In 2016 the European Union introduced a law named General Data Protection Regulation law(GDPR) which is a regulation of internet privacy and data protection for individuals living in the European Union countries. This law has been enforced since 2018 and is required to be met by all websites operating in the EU. GDPR exists to allow users on the internet to control access over their data and stop websites from selling or using your personal data without your permission.
The GDPR law is applied to any website that wants to provide content to any user in the European Union. The fines for being incompliant with GDPR is quite hefty, from simple reprimanding to a fine of €20 Million or 4% of annual global revenue. Thus if you want users from the European Union to view your website content, it’s best to make sure that your entire website is compliant.
However, users might find doing so quite confusing which is why we’ve created this article for you. Today’s blog on Beautiful Theme aims to clarify the concept of GDPR WordPress and help users to understand it better.
What is GDPR and how is it helpful?
GDPR is a law that exists to protect internet consumers and their privacy. After recent incidents with Facebook and internet users prioritizing their internet safety, the EU decided to implement this law to ensure that website owners can’t use or sell off the data of the users without their permission. The law also clarifies that users have the right to view what data the website has stored and to remove it whenever necessary. This discourages companies like Google and Facebook from haphazardly using collected data from users.
Thus you are required to provide users with the ability to view/delete their accounts and all data related to it when they want. Furthermore, businesses aren’t allowed to sell or collect data from users without their explicit consent, and email subscriptions lists can be unvouched by the users whenever they want. GDPR also ensures that any data breaches and loss of data have to be reported to all users by the businesses.
Is WordPress itself GDPR compliant?
The simple answer is, Yes, WordPress and its tools are inherently GDPR compliant. WordPress not only has its own GDPR Compliance team but also seeks to help WordPress users to solve any GDPR related issue. This includes assisting users to create comprehensive privacy policies, helping to develop GDPR ready plugins, and adding tools to encourage user privacy and privacy law compliances.
However, this doesn’t necessarily mean that your website itself is GDPR compliant. Each website owner has to take the right steps to ensure that their website covers all the regulations involved. And thus this will be today’s topic on Beautiful Themes: What you can do to make your website compliant.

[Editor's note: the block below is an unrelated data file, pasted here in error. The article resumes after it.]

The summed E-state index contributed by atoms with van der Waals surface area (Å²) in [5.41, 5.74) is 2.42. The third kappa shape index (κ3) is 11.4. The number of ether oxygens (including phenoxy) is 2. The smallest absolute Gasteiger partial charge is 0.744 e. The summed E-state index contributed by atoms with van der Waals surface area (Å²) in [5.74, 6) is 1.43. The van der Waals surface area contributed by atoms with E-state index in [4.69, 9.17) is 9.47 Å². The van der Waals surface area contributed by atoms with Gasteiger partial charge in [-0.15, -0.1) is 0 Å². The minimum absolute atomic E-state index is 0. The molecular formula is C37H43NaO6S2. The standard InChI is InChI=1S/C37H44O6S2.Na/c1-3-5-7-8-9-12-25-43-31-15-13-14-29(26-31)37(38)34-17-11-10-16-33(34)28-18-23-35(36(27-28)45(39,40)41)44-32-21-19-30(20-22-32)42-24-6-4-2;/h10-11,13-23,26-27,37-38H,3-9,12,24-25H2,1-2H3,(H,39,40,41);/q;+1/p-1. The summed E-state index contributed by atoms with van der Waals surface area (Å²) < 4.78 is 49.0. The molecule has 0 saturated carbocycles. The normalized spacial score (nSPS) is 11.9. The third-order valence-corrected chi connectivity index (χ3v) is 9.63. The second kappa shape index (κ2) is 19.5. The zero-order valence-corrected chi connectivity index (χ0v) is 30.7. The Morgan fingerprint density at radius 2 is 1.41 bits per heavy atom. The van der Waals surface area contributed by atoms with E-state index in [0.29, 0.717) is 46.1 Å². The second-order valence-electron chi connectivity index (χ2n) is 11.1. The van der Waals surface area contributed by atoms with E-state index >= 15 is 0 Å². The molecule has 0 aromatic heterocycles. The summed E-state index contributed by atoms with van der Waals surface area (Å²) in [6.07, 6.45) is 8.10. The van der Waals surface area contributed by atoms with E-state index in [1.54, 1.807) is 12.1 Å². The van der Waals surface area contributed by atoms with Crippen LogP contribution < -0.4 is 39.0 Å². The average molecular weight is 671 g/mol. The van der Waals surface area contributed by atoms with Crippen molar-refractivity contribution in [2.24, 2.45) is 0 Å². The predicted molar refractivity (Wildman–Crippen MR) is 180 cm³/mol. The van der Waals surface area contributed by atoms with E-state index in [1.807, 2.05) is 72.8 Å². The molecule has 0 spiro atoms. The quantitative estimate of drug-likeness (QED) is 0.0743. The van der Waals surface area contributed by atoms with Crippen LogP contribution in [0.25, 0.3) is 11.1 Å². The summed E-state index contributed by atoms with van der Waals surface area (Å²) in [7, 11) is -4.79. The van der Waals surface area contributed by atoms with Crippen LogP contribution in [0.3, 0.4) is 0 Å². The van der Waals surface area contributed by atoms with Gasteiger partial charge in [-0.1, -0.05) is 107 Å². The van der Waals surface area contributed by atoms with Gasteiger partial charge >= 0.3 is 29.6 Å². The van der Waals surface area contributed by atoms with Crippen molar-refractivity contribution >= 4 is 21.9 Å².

Making your website GDPR compliant:
There are a few main points you must consider when you are trying to cover GDPR compliance on your website. These main points include:
1) Rights to data
Your website is required to provide the user’s information about any data collected from them. This also includes informing them on how, where and why their data is stored or processed. Furthermore, individuals are also provided access to this data and are allowed to delete it. This also includes unsubscribing them from email lists when they ask to do so or delete their accounts.
2) Explicit Consent
Collection of data from any user living in the European Union will require explicit consent from them. To send emails and various offers to them, you will be required to ask them for their consent to do so. A clean opt-in option has to be used for receiving explicit consent. This prevents websites from taking user’s data first and then adding a simple option in their account settings to opt out. Furthermore, you have to separate this consent request from Terms of Services agreements as well as other terms and conditions.
3) Breach notification
Whenever a significant data breach occurs on your website, website owners are required to inform all the individuals affected. This notification should be provided to users within 72 hours of the breach. This notification should be provided with full information about the breach as well.
4) Data protection officers